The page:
- Con: if we do not use the hot water for a while, the tank will lose it’s heat and we would need to light a fire to heat the water
- Have both the compost pile’s input and output feed into and out of the hot water tank. Then maybe the hot water will transfer into the water tank by convection or a pump, then the tank will be heated as much as the pile can heat it.
- Unknown issue: The bottom of the water tank is about halfway up the compost pile. the top of the water tank is higher than the top of the compost pile. Will convection (heat rising) fill the tank with hot water? If not we need to buy a pump
- Unknown issue: the compost pile has around 60 litres of hot water, the water tank is 200 litres, is it strong enough to heat all 200 litres through the day
- pro: If it works then we are storing 260 litres of hot water
- Pro: we can see the temperature of the water on the thermometer on the water tank before we get into the shower
- Pro: If the compost pile doesn’t heat the water enough we can top it up with wood but we may not need to use as much wood as the base heat is higher than our usual cold water
- Pro: If the compost pile stops working we don’t have to change any plumbing, we can just turn off the plane and connect to a new pile or solar heater
How the compost heater works
Amazing microscopic life (bacteria and fungi decomposers) are breaking down the compost pile into compost, when they do this they generate heat. This heat then warms up the water in the water pipes.
To make a water heater with 100% scotch broom (giesta)
Watch this space for updates
Thank you to our volunteers who helped cutting broom, woodchipping and wheelbarrowing all the material to me so I could make this.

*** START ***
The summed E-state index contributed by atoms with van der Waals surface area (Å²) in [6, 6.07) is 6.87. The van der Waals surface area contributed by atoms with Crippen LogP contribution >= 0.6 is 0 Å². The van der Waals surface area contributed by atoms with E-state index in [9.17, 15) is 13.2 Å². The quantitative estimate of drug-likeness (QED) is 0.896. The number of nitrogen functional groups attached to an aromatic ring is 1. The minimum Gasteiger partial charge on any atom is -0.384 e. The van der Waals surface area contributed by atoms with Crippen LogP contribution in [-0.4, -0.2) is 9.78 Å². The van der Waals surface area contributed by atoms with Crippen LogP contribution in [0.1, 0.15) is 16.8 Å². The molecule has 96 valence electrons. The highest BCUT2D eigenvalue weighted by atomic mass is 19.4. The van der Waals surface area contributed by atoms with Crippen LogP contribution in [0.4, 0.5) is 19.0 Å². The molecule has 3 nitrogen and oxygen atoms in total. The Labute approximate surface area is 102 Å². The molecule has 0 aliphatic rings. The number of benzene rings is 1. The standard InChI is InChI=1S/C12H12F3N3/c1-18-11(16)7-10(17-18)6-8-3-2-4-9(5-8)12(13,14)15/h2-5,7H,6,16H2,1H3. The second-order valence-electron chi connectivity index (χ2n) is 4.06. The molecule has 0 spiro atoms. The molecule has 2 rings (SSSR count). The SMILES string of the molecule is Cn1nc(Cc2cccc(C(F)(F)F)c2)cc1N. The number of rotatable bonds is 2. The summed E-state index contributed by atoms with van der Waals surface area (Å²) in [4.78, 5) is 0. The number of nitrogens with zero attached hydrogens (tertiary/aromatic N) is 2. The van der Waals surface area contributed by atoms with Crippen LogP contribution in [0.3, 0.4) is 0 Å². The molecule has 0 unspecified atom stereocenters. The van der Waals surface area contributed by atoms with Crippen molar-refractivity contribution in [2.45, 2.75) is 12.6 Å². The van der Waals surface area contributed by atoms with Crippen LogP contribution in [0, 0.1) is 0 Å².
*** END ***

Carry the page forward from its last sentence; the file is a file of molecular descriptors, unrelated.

3 thoughts on “Water heated by compost”
Fazenda Tomati November 10, 2019
I wouldn´t make any major changes to your current system if this is your first try. We have to make 5 composts before we got the heat going for more than a week. I found an anaerobic pile lasted longer when using material like horse bedding. The aerobic pile lasted a few days really hot then dropped quickly. I have used just horse bedding, soaked, compacted a bit, and covered in plastic and the results for the first compost that worked well were:
week 1 65C
week 2 65C
week 3 48C
week 4 45C
week 5 40C
Week 6 35C
I have made the same pile again for our second try but it seems to be following the same pattern so for the next one we may try wood chip with a little bit of nitrogen material like manure etc. If you want to know the pioneer of this method look up Jean Pain. He achieved 60C water for 18 months using fresh cut wood chips….but needed something like 18 cubic metres for the pile 🙁
Jude Irwin November 10, 2019
Hi. You have a really interesting site. But your spelling is often appalling, and seemingly goes online without being proofread. For example, with regard to heating water with compost, you write,”straw bales filled with woodchips, giesta (scotch broom) “. You mean “genista”, not “giesta”. It matters. Please check your text before posting. Thanks.